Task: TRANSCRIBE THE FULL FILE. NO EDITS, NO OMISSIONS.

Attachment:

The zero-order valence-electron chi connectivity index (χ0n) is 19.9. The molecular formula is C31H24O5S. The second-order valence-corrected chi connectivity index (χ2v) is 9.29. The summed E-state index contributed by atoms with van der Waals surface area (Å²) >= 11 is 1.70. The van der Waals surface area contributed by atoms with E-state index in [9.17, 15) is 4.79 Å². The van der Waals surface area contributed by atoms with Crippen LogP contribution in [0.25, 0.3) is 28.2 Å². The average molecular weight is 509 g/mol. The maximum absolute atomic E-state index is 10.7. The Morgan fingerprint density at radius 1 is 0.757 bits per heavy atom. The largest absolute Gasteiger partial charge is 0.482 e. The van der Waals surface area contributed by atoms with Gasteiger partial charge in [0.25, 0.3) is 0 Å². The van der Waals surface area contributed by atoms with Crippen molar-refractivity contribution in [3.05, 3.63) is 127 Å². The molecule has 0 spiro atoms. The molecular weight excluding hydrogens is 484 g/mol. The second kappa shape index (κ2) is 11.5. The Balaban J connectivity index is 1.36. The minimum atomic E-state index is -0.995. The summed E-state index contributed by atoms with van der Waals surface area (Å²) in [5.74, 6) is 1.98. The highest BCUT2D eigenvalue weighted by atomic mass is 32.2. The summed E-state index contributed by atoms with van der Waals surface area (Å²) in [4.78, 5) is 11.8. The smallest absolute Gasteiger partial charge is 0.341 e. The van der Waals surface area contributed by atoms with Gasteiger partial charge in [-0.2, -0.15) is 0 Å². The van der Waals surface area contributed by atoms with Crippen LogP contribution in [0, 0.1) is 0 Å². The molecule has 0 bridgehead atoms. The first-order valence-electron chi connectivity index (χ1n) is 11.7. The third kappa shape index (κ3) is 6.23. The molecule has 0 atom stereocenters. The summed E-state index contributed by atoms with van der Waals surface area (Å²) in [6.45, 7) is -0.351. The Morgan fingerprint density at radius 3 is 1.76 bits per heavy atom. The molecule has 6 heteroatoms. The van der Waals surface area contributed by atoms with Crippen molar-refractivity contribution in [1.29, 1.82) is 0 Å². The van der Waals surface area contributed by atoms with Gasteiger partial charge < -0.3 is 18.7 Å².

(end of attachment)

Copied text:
The zero-order valence-electron chi connectivity index (χ0n) is 19.9. The molecular formula is C31H24O5S. The second-order valence-corrected chi connectivity index (χ2v) is 9.29. The summed E-state index contributed by atoms with van der Waals surface area (Å²) >= 11 is 1.70. The van der Waals surface area contributed by atoms with E-state index in [9.17, 15) is 4.79 Å². The van der Waals surface area contributed by atoms with Crippen LogP contribution in [0.25, 0.3) is 28.2 Å². The average molecular weight is 509 g/mol. The maximum absolute atomic E-state index is 10.7. The Morgan fingerprint density at radius 1 is 0.757 bits per heavy atom. The largest absolute Gasteiger partial charge is 0.482 e. The van der Waals surface area contributed by atoms with Gasteiger partial charge in [0.25, 0.3) is 0 Å². The van der Waals surface area contributed by atoms with Crippen molar-refractivity contribution in [3.05, 3.63) is 127 Å². The molecule has 0 spiro atoms. The molecular weight excluding hydrogens is 484 g/mol. The second kappa shape index (κ2) is 11.5. The Balaban J connectivity index is 1.36. The minimum atomic E-state index is -0.995. The summed E-state index contributed by atoms with van der Waals surface area (Å²) in [5.74, 6) is 1.98. The highest BCUT2D eigenvalue weighted by atomic mass is 32.2. The summed E-state index contributed by atoms with van der Waals surface area (Å²) in [4.78, 5) is 11.8. The smallest absolute Gasteiger partial charge is 0.341 e. The van der Waals surface area contributed by atoms with Gasteiger partial charge in [-0.2, -0.15) is 0 Å². The van der Waals surface area contributed by atoms with Crippen LogP contribution in [0, 0.1) is 0 Å². The molecule has 0 bridgehead atoms. The first-order valence-electron chi connectivity index (χ1n) is 11.7. The third kappa shape index (κ3) is 6.23. The molecule has 0 atom stereocenters. The summed E-state index contributed by atoms with van der Waals surface area (Å²) in [6.45, 7) is -0.351. The Morgan fingerprint density at radius 3 is 1.76 bits per heavy atom. The molecule has 6 heteroatoms. The van der Waals surface area contributed by atoms with Crippen molar-refractivity contribution in [1.29, 1.82) is 0 Å². The van der Waals surface area contributed by atoms with Gasteiger partial charge < -0.3 is 18.7 Å².